PulsePoint - Get the Apps. Save a Life.
The Town of Addison has partnered with the North Texas Emergency Communications Center (NTECC) and its sister cities Carrollton and Coppell to launch a new free mobile emergency notification program called PulsePoint. This program will empower citizens trained in CPR to provide potentially lifesaving assistance to nearby victims of sudden cardiac arrest (SCA).
“With PulsePoint we hope to increase bystander involvement in time-sensitive medical calls by increasing the use of CPR and AEDs, while also keeping the community informed, in real time, of all emergency activities,” said Addison Fire Chief David Jones.
The PulsePoint program launches with dual mobile applications, PulsePoint Respond and PulsePoint AED. Both are free-to-download mobile apps with the primary function of alerting CPR-trained citizens of cardiac events in their vicinity so that they may administer necessary aid before emergency response teams arrive. On top of this, PulsePoint also helps to build a comprehensive Automated External Defibrillator (AED) registry and informs the community of emergency activity in real-time.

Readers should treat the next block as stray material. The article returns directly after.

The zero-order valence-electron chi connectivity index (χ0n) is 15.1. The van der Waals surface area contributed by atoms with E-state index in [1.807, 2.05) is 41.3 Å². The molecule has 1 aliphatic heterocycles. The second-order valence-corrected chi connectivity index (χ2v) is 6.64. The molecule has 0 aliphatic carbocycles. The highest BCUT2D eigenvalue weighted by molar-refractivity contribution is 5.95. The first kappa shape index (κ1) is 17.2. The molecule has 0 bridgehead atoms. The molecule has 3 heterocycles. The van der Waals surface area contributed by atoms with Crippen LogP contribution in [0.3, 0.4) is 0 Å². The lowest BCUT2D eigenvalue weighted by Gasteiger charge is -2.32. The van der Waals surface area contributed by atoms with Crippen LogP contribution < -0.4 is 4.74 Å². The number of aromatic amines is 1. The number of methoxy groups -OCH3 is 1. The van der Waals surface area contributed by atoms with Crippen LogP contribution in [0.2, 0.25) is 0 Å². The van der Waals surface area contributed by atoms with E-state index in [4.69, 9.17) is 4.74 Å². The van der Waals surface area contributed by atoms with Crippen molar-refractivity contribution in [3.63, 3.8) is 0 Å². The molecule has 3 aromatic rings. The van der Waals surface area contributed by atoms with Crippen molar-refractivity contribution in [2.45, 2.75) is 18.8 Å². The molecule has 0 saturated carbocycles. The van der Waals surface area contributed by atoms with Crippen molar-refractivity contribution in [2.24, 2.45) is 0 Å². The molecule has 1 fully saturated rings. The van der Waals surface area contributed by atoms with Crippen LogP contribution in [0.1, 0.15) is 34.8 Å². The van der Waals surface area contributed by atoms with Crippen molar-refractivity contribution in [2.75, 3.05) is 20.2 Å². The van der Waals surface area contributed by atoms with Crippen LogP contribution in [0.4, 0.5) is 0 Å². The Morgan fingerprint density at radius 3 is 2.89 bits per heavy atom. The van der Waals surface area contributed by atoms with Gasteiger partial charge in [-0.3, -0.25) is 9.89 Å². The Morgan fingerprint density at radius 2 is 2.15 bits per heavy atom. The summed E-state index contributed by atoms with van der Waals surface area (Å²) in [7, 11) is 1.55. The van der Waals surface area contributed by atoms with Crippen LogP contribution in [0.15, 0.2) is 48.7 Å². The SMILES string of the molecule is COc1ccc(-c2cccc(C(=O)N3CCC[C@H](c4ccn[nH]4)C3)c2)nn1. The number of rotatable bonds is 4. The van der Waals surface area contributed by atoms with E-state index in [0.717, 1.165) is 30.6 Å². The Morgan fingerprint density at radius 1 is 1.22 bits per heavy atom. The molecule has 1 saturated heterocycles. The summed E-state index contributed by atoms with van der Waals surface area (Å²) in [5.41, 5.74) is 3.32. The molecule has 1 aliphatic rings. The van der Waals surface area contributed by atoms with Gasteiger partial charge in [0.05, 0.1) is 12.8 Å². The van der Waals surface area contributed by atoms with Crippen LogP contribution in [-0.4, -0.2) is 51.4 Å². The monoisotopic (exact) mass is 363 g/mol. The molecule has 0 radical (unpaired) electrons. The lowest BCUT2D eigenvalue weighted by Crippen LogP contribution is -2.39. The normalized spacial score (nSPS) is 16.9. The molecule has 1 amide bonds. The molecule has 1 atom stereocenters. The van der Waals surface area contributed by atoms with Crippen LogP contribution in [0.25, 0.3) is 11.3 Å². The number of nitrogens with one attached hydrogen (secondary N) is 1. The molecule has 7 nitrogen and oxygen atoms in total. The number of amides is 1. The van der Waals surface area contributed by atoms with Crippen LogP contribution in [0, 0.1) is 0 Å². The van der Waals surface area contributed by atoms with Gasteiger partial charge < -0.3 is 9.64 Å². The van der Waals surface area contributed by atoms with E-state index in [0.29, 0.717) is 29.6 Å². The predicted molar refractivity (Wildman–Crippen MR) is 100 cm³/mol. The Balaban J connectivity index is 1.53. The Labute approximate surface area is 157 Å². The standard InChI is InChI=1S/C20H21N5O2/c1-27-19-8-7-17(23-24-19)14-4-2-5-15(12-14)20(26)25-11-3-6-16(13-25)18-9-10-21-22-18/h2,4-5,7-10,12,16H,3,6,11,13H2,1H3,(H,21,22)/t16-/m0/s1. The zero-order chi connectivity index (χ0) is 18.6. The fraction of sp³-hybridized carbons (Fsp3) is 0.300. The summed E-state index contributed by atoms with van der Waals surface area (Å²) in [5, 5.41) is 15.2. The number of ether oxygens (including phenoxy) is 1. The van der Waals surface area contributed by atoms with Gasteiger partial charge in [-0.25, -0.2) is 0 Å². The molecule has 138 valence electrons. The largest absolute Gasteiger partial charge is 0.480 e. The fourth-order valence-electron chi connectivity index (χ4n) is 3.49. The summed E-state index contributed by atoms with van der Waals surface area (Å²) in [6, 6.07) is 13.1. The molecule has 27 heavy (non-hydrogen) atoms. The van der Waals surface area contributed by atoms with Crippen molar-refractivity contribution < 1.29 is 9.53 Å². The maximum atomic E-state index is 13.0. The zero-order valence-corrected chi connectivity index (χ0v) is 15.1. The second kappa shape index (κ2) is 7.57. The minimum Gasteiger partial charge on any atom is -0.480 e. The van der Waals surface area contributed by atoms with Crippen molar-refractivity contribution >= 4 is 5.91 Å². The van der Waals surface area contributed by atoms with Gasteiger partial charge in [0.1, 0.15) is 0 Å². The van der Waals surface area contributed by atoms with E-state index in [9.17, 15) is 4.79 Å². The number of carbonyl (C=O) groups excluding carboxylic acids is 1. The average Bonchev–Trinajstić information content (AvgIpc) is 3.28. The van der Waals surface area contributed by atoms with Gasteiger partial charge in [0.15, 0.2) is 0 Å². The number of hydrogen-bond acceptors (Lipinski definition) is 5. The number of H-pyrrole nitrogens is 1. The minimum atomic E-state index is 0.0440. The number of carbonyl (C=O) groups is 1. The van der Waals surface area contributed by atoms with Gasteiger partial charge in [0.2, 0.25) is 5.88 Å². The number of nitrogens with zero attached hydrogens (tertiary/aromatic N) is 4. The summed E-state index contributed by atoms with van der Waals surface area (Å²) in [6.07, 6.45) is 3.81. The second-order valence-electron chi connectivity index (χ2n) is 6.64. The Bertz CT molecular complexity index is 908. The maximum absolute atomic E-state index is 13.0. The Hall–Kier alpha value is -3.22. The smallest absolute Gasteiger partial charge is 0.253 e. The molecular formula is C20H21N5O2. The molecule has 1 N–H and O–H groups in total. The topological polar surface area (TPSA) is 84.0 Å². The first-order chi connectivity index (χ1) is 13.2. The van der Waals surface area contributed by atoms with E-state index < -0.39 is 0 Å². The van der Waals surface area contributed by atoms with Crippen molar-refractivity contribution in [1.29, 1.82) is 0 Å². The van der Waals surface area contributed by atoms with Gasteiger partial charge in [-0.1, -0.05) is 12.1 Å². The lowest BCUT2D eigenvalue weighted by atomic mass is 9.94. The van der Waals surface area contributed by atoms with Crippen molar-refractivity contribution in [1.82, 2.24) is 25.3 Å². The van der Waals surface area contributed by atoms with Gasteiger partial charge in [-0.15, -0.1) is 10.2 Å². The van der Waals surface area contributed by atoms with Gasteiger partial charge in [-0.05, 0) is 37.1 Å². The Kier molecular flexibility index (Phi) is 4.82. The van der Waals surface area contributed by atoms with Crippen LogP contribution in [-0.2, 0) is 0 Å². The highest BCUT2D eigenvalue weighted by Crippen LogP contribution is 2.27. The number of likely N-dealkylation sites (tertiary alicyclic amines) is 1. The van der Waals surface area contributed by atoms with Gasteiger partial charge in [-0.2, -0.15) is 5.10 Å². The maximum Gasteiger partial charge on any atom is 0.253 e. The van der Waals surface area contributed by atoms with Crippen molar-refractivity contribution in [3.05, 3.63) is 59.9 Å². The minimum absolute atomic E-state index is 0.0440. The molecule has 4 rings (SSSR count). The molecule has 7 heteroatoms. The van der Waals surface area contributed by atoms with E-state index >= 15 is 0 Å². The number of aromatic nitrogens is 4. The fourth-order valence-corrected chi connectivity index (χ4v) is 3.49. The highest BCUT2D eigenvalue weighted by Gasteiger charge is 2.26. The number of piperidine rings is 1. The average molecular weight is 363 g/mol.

When NTECC receives a call for a cardiac emergency in a public location, the location-aware PulsePoint Respond app will alert users in the vicinity of the need for CPR simultaneous with the dispatch of advanced medical care. The application also directs these potential rescuers to the exact location of the closest AED. The goal of the program is to fill the critical gap between the time NTECC is notified and when the medics arrive.
With PulsePoint Respond, app users can stay informed of local emergency activity in real time 24/7/365.
The user's phone will make a specific sound to alert them of a Nearby CPR-Needed incident. If able to respond, the app user acknowledges the alert and will be given directions, view a map with their location, the location of the person in need, the precise location of every AED in the area, and traffic conditions. The app includes step-by-step CPR and AED instructions including a compression rate metronome that produces a steady audio beat of at least 100 compressions per minute. The app also includes multi-language support including English, French (Canada), Japanese, and Spanish.
The implementation of the PulsePoint program interface with NTECC’s computer-aided dispatch (CAD) system has been operational since Monday, November 11. PulsePoint has also been implemented in other DFW cities such as Grapevine and Plano.
Both free PulsePoint apps are available for download in the app store for Android or iOS.